Extract from the anthology ‘The Thistle and the Jade’
In 1980, Sir John Keswick, with his wife Clare, was making their annual visit to China. He had done so for nearly 30 years, patiently, through good times and bad, maintaining his senior contacts for the firm. On his agenda were meetings with members of the government in Beijing. Now, however, for the first time, he visited the pre-Liberation Jardines offices on the Shanghai Bund. David Mathew, recently installed as Jardines Representative in Beijing, accompanied him. “JK marched in and pointed out where his father’s and grandfather’s portraits had hung, then, followed like the Pied Piper of Hamelin by an increasing number of trade officials, he led us to his old office, to be confronted by an ancient messenger boy who simply said, “Ah…. Mr Keswick come back!”
Jardines was indeed back. There was an office in Beijing, opened tentatively in 1979 by John Parke Wright III, and now permanently established by his successor, David Mathew, working with William McDowell from the China Trading Division – but the firm’s presence was still precarious.
“We had the visas, we had the verbal permissions, we had the recognition at senior level,” said Mathew, “but we did not yet have a formal written registration and could be thrown out for any transgression.” Mathew and his chief Chinese colleague, Peter Po, son of a pre-Revolution Bank of China director, who had left the Mainland for Hong Kong in the late seventies and presciently been hired by Patrick Alexander to guide Jardines through communist bureaucracy, were under constant surveillance. “In 1979 people were badly fed,” Mathew recalls. “The power of the Public Security Bureau and being denounced was still pervasive, and everyone wanted to avoid trouble, which came from dealing with foreigners, particularly one representing a company that had been demonised to every Chinese with his mother’s milk. We worked and lived in the Peking Hotel, replete with picture windows, electric curtains and anti-macassars on the lumpy armchairs, plus a standard lamp with a green raylene shade, which seemed to require permanent attention from the local engineers at all hours. Not much else did. Concepts of privacy were non-existent. I remember shaving at seven in the morning, thank goodness with a towel around my waist, suddenly seeing in the mirror the reflected faces of two Vice Ministers from the First Ministry of Machinery Building who were looking for Peter Po.”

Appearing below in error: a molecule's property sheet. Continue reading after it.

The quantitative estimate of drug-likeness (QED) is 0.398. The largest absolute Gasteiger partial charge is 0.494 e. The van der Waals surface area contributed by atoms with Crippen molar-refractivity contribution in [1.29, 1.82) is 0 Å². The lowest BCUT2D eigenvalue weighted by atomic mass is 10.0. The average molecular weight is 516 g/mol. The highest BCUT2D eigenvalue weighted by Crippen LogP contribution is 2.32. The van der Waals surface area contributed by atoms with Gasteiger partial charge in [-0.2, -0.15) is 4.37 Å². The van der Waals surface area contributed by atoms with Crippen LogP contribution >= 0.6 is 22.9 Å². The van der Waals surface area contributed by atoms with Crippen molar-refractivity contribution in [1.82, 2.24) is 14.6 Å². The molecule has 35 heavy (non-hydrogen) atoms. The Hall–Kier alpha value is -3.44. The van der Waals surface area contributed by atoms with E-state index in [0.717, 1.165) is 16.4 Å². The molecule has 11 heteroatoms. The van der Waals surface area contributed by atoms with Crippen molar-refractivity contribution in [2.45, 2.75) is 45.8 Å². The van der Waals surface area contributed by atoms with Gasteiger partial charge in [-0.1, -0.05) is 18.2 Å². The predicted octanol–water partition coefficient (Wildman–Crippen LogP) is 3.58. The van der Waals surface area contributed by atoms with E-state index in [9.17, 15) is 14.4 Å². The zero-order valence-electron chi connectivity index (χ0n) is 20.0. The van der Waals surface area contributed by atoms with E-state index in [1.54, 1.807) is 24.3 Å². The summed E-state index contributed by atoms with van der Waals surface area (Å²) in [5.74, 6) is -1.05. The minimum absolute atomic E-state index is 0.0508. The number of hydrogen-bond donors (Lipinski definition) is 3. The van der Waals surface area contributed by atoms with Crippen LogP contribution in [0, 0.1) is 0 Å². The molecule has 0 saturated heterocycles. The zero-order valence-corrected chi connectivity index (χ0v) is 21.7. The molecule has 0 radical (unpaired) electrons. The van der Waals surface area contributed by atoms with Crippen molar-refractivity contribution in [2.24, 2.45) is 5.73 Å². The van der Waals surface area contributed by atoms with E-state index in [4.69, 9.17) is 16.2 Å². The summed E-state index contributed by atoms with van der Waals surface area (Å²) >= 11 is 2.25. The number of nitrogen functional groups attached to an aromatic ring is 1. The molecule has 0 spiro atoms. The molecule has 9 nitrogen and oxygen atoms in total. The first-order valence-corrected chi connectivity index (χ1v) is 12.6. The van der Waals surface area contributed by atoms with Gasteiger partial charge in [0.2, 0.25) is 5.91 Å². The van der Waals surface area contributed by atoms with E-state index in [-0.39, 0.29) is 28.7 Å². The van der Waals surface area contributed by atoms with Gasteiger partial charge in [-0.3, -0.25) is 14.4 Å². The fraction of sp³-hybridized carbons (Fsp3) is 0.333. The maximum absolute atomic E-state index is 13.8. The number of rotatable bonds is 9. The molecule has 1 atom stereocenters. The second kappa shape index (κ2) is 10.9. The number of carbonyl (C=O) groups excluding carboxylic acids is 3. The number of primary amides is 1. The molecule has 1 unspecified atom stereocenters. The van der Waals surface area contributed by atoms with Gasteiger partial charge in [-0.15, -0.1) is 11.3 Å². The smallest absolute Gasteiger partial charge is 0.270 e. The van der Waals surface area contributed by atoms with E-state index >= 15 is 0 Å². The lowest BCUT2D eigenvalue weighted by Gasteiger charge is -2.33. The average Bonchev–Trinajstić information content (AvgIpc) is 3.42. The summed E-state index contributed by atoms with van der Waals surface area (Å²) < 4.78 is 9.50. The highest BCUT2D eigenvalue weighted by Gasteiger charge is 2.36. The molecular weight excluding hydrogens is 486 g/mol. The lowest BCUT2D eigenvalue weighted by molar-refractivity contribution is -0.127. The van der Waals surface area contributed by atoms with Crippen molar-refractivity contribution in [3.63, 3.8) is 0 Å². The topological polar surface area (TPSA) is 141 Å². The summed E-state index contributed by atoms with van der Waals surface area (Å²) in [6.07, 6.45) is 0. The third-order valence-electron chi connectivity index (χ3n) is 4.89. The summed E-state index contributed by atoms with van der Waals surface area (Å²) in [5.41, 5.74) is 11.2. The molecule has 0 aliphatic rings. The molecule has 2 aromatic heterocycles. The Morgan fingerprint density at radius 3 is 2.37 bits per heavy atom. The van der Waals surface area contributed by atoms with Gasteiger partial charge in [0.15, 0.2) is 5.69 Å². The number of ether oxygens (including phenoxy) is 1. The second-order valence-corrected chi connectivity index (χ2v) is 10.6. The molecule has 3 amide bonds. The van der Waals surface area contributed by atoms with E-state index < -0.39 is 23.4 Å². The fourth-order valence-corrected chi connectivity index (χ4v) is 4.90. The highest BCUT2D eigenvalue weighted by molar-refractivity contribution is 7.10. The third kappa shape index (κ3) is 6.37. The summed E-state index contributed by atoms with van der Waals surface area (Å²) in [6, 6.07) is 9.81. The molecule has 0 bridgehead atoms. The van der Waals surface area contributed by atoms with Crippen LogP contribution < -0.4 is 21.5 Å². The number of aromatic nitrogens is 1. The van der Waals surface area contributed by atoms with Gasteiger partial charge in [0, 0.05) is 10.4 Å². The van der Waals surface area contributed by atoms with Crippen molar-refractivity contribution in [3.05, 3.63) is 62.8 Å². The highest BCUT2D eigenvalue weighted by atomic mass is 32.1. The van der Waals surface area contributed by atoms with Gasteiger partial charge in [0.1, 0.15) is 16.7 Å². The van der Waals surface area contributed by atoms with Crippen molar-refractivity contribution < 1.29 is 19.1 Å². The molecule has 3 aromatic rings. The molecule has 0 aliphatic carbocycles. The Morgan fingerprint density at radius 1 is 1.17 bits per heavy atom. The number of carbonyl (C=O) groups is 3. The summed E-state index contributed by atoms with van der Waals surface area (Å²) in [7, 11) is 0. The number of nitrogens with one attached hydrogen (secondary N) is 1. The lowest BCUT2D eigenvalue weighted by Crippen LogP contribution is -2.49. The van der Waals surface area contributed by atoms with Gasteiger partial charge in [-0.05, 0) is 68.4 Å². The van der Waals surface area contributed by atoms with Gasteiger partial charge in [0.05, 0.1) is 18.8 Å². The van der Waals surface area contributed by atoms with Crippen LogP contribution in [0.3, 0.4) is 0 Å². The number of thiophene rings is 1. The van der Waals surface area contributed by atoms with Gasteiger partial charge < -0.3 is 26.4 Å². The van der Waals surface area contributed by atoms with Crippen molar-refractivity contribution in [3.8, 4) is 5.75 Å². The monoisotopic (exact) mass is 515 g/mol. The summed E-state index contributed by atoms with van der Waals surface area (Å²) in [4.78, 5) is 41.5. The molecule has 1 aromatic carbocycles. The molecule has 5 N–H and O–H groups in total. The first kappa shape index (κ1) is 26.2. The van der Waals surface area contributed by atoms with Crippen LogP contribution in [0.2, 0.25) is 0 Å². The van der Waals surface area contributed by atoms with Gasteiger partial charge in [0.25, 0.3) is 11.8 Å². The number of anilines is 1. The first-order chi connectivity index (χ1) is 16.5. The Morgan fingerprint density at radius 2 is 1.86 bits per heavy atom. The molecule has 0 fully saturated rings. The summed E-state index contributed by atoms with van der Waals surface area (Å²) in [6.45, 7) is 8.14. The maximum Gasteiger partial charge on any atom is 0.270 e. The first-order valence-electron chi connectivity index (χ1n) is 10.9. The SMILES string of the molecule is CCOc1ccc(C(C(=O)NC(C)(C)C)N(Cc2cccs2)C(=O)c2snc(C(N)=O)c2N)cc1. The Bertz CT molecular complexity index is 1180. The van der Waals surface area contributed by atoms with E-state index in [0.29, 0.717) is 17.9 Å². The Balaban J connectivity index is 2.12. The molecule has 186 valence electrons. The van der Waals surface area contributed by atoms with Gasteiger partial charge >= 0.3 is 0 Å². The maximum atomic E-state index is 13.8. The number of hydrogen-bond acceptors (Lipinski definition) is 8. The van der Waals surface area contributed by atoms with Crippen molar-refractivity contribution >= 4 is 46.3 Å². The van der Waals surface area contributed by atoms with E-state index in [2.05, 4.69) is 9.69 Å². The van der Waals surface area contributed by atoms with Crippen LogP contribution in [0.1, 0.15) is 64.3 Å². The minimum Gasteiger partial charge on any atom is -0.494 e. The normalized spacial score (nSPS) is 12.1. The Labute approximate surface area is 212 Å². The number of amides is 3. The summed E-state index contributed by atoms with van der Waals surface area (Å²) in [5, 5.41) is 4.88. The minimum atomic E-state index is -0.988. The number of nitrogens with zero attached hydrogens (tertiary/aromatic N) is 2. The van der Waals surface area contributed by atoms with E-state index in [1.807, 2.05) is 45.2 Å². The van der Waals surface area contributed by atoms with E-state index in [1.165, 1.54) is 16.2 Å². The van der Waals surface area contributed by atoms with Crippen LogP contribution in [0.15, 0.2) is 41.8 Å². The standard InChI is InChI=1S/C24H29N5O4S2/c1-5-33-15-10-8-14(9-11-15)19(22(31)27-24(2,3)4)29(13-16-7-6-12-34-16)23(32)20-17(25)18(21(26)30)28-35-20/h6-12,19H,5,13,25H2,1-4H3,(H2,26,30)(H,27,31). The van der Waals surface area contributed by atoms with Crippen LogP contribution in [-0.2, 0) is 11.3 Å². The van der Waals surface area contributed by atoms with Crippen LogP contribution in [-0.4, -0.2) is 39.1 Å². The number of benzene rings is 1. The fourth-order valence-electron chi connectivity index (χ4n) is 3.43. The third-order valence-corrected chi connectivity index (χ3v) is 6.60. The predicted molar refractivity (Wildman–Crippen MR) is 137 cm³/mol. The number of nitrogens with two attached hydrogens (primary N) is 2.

Read Adam Williams’ full essay The Return of the Princely Hong: 1979-1983 in The Thistle and the Jade